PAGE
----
A Chat With Brian Charette

I went to see – well, to check out – a jam session in Studio City tonight. It was at one of the oldest clubs, and the oldest jazz club, in LA: The Baked Potato (I got the ham, corn and pineapple potato).

I went ahead and signed my name on the sign-up sheet. I was the first name on the list. I went outside and introduced myself to the keyboard player. His name was Brian. He lives in New York. He was very kind and approachable.

Brian turned out to be one of Keyboard Magazine’s top four… well, keyboardists. You can read an article he just wrote  (that I literally just found) here. He was one of these laid-back geniuses who seem totally avuncular – until they melt your face off.

As I was picking up my face from off the bar counter, I asked him some questions about practicing, about getting better.

“Well, what do you want to work on?” he asked me.

“Consistency,” I said.

“Ah, that’s big. It’s all in your body, and how you carry your body.

“Read the Tao De Ching,” he told me. “It’s all in there. That’s the Way. It teaches how you have to do all of these things with passion, but to forget about what you’ll get from them. That’s the thing – letting go of attachment.”

Yeah, letting go of attachment. Of course. How many times had I heard that one before?

“Getting better,” he concluded, “is not an adding-to. It’s a stripping away.”

Ah.

Now there’s something to ponder.

It makes sense. There’s a True Musician inside, a True Person even. And we all just want to get to it. So that’s what we’re learning. How to get to what’s already there.

“Just relax, man,” he said. “You’ll be fine. I can tell you, you’ll be fine.”

Well, Brian, OK. If you say so! Now, off to find a copy of the Tao.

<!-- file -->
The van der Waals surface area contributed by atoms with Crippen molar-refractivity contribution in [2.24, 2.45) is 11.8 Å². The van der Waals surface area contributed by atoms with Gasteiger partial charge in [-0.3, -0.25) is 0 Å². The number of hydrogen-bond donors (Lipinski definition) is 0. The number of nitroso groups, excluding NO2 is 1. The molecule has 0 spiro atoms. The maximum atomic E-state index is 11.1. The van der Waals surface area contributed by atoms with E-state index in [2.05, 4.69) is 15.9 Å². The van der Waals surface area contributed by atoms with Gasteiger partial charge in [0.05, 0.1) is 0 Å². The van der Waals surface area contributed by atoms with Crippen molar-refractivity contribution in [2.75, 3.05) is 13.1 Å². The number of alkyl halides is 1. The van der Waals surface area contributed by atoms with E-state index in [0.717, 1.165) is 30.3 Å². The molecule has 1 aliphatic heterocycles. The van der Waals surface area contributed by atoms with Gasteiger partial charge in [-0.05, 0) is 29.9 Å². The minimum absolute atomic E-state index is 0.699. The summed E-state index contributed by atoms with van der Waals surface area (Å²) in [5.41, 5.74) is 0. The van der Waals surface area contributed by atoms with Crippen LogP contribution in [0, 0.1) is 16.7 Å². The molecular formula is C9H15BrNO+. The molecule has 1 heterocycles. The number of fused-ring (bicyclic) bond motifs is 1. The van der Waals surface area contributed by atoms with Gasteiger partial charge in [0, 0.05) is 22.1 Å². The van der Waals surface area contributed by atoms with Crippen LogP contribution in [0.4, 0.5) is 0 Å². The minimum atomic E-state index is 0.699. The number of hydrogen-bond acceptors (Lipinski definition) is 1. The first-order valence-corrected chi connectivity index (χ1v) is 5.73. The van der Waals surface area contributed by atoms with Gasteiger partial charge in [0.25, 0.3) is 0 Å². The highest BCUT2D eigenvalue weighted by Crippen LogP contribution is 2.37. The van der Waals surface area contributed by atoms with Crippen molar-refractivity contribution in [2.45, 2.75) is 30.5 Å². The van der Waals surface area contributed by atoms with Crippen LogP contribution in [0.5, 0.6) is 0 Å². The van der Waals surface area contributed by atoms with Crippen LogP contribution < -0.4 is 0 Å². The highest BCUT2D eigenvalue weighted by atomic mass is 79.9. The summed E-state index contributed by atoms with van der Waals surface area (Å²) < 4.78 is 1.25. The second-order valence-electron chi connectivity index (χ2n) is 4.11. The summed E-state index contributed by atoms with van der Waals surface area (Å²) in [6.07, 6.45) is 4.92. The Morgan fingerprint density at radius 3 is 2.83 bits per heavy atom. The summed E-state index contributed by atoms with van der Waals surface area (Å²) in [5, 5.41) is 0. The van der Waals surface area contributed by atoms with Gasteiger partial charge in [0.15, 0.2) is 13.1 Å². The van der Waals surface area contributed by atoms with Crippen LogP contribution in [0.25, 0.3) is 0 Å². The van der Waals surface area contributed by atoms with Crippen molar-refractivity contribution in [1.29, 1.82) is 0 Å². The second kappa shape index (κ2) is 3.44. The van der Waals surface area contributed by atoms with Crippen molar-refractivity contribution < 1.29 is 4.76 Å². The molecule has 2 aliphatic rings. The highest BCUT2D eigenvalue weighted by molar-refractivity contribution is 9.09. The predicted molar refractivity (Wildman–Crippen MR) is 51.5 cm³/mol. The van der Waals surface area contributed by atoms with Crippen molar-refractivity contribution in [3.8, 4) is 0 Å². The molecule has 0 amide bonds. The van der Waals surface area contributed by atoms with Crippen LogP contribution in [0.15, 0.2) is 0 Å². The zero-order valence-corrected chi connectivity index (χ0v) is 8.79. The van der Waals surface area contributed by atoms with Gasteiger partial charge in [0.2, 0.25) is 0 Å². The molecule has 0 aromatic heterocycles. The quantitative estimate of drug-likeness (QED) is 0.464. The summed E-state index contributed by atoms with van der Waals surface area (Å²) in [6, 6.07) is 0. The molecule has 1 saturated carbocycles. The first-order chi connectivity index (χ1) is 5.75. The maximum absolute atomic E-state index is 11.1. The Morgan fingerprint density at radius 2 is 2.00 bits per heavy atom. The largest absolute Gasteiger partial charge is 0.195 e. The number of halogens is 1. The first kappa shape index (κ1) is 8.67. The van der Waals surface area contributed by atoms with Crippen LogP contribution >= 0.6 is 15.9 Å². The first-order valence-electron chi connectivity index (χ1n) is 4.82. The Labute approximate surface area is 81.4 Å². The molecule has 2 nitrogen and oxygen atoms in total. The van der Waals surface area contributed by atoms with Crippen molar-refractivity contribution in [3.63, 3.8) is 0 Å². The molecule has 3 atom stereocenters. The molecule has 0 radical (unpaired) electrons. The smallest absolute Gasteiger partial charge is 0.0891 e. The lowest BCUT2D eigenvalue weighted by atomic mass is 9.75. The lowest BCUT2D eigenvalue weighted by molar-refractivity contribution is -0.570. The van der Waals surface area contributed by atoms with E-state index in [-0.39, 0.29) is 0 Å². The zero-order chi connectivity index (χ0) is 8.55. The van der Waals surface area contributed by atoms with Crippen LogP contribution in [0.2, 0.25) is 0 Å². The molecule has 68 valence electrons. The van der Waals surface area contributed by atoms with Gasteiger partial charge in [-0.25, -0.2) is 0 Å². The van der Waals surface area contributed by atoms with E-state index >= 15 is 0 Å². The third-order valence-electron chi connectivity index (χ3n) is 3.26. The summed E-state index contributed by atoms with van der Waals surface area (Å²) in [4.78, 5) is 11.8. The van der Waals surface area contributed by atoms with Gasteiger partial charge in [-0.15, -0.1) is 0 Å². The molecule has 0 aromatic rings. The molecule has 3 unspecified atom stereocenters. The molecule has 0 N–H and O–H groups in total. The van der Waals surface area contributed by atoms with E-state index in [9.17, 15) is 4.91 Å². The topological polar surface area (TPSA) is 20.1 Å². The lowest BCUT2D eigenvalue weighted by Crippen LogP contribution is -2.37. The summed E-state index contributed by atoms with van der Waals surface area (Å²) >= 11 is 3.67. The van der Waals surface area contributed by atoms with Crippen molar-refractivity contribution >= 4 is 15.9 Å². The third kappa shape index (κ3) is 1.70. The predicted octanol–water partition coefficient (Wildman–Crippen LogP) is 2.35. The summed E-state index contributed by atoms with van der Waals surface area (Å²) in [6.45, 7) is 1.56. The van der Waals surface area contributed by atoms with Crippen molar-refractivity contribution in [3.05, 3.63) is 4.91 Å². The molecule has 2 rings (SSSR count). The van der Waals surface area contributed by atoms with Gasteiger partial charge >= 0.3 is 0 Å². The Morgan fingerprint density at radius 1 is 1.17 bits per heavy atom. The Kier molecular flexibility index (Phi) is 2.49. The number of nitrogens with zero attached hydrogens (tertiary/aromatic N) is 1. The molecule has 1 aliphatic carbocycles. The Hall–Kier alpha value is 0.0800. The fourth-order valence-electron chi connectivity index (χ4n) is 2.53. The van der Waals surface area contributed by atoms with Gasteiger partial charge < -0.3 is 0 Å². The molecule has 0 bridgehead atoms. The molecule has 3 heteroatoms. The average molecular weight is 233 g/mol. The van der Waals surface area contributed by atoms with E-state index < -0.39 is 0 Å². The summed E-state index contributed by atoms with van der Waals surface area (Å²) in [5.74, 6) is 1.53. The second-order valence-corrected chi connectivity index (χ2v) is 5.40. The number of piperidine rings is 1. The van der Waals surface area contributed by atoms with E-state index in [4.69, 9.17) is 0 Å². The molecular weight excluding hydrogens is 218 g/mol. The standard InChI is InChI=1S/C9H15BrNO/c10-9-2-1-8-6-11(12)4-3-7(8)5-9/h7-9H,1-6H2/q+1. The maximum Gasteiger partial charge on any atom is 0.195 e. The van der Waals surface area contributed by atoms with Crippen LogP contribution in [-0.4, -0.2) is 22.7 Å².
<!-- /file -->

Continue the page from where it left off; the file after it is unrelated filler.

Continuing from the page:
And figure out this body thing.

 

Heart + Sleeve = Soul

After being “schooled” by Johnny Neal, former Allman Brothers keyboardist, and Adam Wakefield, himself a great keys player and vocalist, had an enlightening conversation last night at Neighbors with harmonica-ist, Gregory Hommert. We talked, in the space of about seven minutes, about finding one’s voice, relating to the public, surviving in Nashville, and setting your own artistic criteria. Generally,

I play well, I have all the notes, all the heady stuff, but I’m missing the stuff here (I point to my heart) and, well, here (I point to my stomach and, finally, my groin area). I mean, it’s all down there, you know, the lower energy. It’s sexual energy, is what it is. It’s the stuff they don’t teach in school, because they can’t, and they knock it because they can’t do it. And all this time I’ve been learning how to play tunes, and scales and modes, and transcribing solos, which is great, don’t get me wrong, but I’ve been missing this vital element. And I know they’re right when they tell me something’s missing, because I’ve been experiencing this in other areas of my life, this lack of Lower Energy, and it’s not just in music, but it’s in all areas of life. And although I don’t necessarily need to take their word as canon, I’m still mature enough to see that it can help me. Yes, I know their type of music doesn’t necessarily fall into my territory, but I know where they’re coming from and want to incorporate that into my music. The squeeze, the whiskey, what Billy Joel calls the “leslie cabinet in the back of the throat,” that’s hard to do. It’s the hardest, because you’re taking this (Adam pointed to my heart) and wearing it on this (here he pointed to my wrist). You’re wearing your heart on your sleeve, and that’s the hardest thing to do. And I see the value in that, I really do, and I want to learn how to do that, because it’s part of this whole Lower Energy thing, this thing I’ve been missing, well, most of my life, and I know it’s not everything I want to do, but it sure is a big part of it!

Funny… I had to come down here to start to learn this shit.

 

Image Source: http://www.samday.com/images/02sleeve.jpg